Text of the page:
Plate 69 Wall Of Terminal Bronchiole Respiratory Bronchiole And Alveolus

Respiratory bronchioles continue to divide to form alveolar ducts, passages lined solely with rows of alveoli that have rings of smooth muscle in knob-like interalveolar septa. The alveolar ducts terminate in alveolar sacs, enlarged spaces surrounded by clusters of alveoli that open into the spaces. The alveoli are lined with type I alveolar cells, extremely thin squamous cells that cover about 95% of the alveolar surface, and with type II alveolar cells, cuboidal cells that secrete surfactant, a surface-active agent that reduces surface tension at the air-epithelium surface. The tissue between adjacent alveoli is called the alveolar septum. This consists of the alveolar epithelial cells and their basal lamina, the basal lamina of the underlying capillary endothelium and the endothelial cells, themselves, and any other connective tissue elements that may lie between the two basal laminae. The alveolar septum is the site of the air-blood barrier.

Figure 1, terminal bronchiole, H&E x550.

The histologic features of the terminal bronchiolar wall are shown here. Ciliated epithelium extends from the top of the figure to the diamond. This is ciliated pseudostratified columnar epithelium (PsEp). Some basal cells are still present and, therefore, the designation pseudostratified columnar. Elsewhere, the epithelium might be ciliated simple columnar, and just before it becomes a respiratory bronchi-

Figure 2, respiratory bronchiole, H&E x550.

The wall of a respiratory bronchiole is shown here and in Figure 3. The alveoli (A) are terminal air spaces on the left in each of the two figures. The lumen of the respiratory bronchiole is on the right. Characteristically, the wall of the respiratory bronchiole consists of alternating thick and thin regions. The thick regions are similar to the wall of the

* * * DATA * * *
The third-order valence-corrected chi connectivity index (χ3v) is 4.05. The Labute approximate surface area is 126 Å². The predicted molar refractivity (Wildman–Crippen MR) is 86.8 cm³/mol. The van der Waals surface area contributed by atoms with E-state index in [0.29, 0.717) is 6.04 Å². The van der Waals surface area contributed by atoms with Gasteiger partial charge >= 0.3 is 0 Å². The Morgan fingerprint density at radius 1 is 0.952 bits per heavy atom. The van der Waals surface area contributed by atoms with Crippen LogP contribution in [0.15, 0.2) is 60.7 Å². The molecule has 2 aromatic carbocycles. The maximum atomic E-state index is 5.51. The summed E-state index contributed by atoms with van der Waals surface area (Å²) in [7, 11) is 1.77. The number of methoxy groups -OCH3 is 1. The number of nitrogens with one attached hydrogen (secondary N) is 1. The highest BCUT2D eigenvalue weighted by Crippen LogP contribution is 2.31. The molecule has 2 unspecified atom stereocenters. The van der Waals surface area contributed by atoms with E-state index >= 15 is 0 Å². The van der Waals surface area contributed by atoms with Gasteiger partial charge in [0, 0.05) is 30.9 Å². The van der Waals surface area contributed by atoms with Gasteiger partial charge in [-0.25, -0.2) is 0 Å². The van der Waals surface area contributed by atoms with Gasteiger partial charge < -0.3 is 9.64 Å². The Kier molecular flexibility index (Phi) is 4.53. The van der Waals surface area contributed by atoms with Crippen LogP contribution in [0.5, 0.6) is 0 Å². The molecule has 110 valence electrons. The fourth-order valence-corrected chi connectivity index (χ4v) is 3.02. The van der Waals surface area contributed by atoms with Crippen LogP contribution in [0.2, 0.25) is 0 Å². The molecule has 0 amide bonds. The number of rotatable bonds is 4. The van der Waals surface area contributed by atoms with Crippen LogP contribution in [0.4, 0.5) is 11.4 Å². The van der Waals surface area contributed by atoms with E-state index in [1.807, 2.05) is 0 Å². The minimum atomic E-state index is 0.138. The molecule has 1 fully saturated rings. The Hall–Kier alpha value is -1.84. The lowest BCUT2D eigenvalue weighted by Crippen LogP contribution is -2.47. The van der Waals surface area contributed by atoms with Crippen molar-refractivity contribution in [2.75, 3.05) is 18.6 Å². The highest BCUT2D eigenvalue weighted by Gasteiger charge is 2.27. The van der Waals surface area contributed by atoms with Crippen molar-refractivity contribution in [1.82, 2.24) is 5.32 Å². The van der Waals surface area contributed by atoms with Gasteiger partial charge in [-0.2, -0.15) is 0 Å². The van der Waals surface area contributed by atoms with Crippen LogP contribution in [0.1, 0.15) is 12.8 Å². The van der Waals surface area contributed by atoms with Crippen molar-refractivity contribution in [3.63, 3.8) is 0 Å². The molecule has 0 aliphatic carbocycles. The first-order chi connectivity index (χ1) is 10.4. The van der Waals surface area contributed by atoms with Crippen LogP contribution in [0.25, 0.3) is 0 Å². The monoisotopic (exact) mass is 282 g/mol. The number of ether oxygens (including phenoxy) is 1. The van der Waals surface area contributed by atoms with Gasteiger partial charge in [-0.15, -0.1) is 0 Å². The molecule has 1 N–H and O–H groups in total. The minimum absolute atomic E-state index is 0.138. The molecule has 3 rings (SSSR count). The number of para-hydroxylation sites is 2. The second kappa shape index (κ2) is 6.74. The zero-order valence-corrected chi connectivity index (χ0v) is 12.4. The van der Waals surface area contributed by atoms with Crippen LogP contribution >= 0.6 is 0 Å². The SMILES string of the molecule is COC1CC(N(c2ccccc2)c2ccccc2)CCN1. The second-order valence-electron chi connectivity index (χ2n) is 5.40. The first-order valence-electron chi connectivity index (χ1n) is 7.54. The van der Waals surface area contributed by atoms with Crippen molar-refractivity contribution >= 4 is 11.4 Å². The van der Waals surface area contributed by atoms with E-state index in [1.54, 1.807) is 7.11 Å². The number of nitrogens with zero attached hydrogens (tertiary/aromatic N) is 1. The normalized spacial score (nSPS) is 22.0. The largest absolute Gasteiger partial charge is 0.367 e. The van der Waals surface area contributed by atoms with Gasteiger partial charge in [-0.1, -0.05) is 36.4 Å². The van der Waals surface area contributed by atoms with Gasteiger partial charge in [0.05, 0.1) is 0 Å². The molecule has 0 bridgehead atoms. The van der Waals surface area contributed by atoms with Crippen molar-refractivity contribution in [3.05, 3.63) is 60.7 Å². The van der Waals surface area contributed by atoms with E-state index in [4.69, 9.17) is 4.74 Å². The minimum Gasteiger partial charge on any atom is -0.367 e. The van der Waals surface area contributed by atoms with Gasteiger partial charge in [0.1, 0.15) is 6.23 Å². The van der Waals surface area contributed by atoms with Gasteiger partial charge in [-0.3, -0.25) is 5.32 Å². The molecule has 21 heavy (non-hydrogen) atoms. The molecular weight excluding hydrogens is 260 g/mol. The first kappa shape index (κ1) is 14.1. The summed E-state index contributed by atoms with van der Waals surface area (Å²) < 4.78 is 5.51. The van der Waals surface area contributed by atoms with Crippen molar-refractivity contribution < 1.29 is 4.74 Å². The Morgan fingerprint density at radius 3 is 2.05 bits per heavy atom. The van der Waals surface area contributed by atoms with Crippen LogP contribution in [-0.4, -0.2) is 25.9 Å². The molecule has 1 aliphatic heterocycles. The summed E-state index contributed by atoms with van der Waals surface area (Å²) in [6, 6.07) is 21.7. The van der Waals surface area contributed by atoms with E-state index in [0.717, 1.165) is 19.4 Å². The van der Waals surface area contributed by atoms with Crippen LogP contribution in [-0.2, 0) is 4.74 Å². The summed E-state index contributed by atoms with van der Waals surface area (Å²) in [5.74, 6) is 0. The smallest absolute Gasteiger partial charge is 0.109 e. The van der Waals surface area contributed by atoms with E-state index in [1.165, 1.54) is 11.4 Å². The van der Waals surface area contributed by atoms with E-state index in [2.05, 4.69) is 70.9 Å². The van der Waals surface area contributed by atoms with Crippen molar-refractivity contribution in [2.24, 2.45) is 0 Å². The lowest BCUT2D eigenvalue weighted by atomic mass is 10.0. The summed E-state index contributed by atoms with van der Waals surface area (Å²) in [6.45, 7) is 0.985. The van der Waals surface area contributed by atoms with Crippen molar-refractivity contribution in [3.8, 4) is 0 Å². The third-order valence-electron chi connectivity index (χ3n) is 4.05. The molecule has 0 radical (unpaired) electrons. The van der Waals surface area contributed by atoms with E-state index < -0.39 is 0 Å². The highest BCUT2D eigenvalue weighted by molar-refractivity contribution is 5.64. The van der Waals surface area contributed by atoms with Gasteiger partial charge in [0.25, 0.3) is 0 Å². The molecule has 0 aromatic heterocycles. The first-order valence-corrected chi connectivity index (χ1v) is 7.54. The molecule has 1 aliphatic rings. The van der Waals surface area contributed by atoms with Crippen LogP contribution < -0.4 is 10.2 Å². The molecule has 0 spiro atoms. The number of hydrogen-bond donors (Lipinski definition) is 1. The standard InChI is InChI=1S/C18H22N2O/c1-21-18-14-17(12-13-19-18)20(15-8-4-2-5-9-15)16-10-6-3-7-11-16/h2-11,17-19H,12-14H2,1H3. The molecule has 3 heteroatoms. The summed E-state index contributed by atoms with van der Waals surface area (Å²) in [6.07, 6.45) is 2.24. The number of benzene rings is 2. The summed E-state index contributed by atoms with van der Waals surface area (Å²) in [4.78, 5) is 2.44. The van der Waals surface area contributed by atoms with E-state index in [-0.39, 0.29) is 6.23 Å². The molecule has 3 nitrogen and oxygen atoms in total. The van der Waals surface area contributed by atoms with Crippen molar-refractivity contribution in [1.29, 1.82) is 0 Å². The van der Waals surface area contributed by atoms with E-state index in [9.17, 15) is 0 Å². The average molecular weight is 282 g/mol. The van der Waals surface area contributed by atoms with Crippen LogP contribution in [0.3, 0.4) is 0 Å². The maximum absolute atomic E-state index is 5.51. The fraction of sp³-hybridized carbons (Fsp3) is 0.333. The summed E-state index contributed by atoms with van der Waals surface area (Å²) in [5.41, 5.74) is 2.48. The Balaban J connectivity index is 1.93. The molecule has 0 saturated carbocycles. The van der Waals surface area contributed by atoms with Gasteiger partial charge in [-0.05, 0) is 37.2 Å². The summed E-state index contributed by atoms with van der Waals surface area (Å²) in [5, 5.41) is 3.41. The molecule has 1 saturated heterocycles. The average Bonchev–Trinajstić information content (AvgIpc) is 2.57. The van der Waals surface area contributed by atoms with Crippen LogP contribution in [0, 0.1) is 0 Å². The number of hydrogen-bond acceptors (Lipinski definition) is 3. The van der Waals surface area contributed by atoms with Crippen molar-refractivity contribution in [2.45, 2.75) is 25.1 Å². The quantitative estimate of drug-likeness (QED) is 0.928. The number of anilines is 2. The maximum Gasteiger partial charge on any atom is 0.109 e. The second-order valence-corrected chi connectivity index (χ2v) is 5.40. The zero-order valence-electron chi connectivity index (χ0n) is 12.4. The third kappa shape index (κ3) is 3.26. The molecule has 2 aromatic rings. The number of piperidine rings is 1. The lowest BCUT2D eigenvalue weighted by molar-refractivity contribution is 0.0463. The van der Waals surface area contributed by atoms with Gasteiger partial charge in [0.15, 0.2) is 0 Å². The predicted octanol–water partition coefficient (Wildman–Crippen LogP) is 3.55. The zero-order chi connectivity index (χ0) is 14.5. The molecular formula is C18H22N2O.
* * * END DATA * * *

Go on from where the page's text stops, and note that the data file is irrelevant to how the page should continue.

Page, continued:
Figure 3, respiratory bronchiole, H&E x550.

The respiratory bronchiole shown in Figure 3 is slightly more distal than the area seen in Figure 2. Structurally, it

Figure 4, alveolus, H&E x800.

The alveolar wall is shown in Figure 4. The central component of the wall is the capillary (C) and, in certain locations, associated connective tissue. On each side, where it faces the alveolus (A), a flat squamous cell is interposed between the capillary and the air spaces. This is a pneumocyte type I cell. In some places, the type I cell is separated from the capillary endothelial cell by a single basal lamina shared by the two cells. This is the thin portion of the alveolar-capillary complex, readily seen in the upper part of the figure (arrows). Gas exchange occurs through the thin por-

ole, the epithelium may include cuboidal or low columnar nonciliated cells. These nonciliated cells are Clara cells (CC, beyond the diamond). Clara cells produce a surface-active agent that is instrumental in expansion of the lungs. The smooth muscle (SM) in the bronchiolar wall is organized in bundles; other cells under the epithelium and around the smooth muscle belong to the connective tissue.

bronchiole except that cuboidal Clara cells instead of columnar epithelium form the surface. Thus, as seen here, Clara cells (CC) are the surface-lining cells of the thick regions, and smooth muscle bundles (SM) are under the Clara cells, with a small amount of intervening connective tissue. The thin regions have a wall similar to the alveolar wall; this is considered below.

shows essentially the same features as those seen in Figure 2 except that there are fewer Clara cells and the smooth muscle is somewhat thinner.

tion of the alveolar-capillary complex. Elsewhere, connective tissue is interposed between the pneumocyte type I cell and the endothelial cell of the capillary; each of these epithelial cells retains its own basal lamina.

A second cell type, the pneumocyte type II cell or septal cell (SC), also lines the alveolar air space. This cell typically displays a rounded (rather than flattened) shape, and the nucleus is surrounded by a noticeable amount of cytoplasm, some of which may appear clear. The septal cell produces a surface-active agent different from that of the Clara cell, which also acts in permitting the lung to expand.

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